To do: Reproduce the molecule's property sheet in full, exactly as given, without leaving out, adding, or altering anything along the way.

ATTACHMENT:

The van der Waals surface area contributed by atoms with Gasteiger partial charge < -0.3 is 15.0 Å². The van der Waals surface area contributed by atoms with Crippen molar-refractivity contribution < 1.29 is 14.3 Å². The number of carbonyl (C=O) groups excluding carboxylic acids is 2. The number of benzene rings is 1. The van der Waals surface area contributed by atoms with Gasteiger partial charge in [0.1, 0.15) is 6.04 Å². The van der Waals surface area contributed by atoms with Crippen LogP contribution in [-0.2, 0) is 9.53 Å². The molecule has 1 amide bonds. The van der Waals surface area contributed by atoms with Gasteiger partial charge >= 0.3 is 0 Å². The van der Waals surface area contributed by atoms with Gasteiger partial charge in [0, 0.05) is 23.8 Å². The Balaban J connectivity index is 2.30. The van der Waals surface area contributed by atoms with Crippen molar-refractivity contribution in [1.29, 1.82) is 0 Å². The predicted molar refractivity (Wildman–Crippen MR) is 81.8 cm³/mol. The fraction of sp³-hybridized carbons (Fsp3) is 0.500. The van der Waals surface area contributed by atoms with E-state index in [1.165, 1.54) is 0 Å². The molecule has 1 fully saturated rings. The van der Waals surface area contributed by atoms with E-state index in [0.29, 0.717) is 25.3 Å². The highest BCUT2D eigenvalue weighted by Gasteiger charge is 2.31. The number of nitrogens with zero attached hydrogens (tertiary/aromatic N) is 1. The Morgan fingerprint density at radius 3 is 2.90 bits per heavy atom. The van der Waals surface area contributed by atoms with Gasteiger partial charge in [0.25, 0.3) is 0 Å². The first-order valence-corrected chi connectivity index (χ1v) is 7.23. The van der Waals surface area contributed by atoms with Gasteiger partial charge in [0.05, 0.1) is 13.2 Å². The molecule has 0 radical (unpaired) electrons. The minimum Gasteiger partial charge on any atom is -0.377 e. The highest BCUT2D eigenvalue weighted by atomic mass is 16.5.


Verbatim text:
The van der Waals surface area contributed by atoms with Gasteiger partial charge < -0.3 is 15.0 Å². The van der Waals surface area contributed by atoms with Crippen molar-refractivity contribution < 1.29 is 14.3 Å². The number of carbonyl (C=O) groups excluding carboxylic acids is 2. The number of benzene rings is 1. The van der Waals surface area contributed by atoms with Gasteiger partial charge in [0.1, 0.15) is 6.04 Å². The van der Waals surface area contributed by atoms with Crippen LogP contribution in [-0.2, 0) is 9.53 Å². The molecule has 1 amide bonds. The van der Waals surface area contributed by atoms with Gasteiger partial charge >= 0.3 is 0 Å². The van der Waals surface area contributed by atoms with Gasteiger partial charge in [0, 0.05) is 23.8 Å². The Balaban J connectivity index is 2.30. The van der Waals surface area contributed by atoms with Crippen molar-refractivity contribution in [1.29, 1.82) is 0 Å². The predicted molar refractivity (Wildman–Crippen MR) is 81.8 cm³/mol. The fraction of sp³-hybridized carbons (Fsp3) is 0.500. The van der Waals surface area contributed by atoms with E-state index in [1.165, 1.54) is 0 Å². The molecule has 1 fully saturated rings. The van der Waals surface area contributed by atoms with E-state index in [0.29, 0.717) is 25.3 Å². The highest BCUT2D eigenvalue weighted by Gasteiger charge is 2.31. The number of nitrogens with zero attached hydrogens (tertiary/aromatic N) is 1. The Morgan fingerprint density at radius 3 is 2.90 bits per heavy atom. The van der Waals surface area contributed by atoms with Gasteiger partial charge in [0.25, 0.3) is 0 Å². The first-order valence-corrected chi connectivity index (χ1v) is 7.23. The van der Waals surface area contributed by atoms with Gasteiger partial charge in [0.05, 0.1) is 13.2 Å². The molecule has 0 radical (unpaired) electrons. The minimum Gasteiger partial charge on any atom is -0.377 e. The highest BCUT2D eigenvalue weighted by atomic mass is 16.5.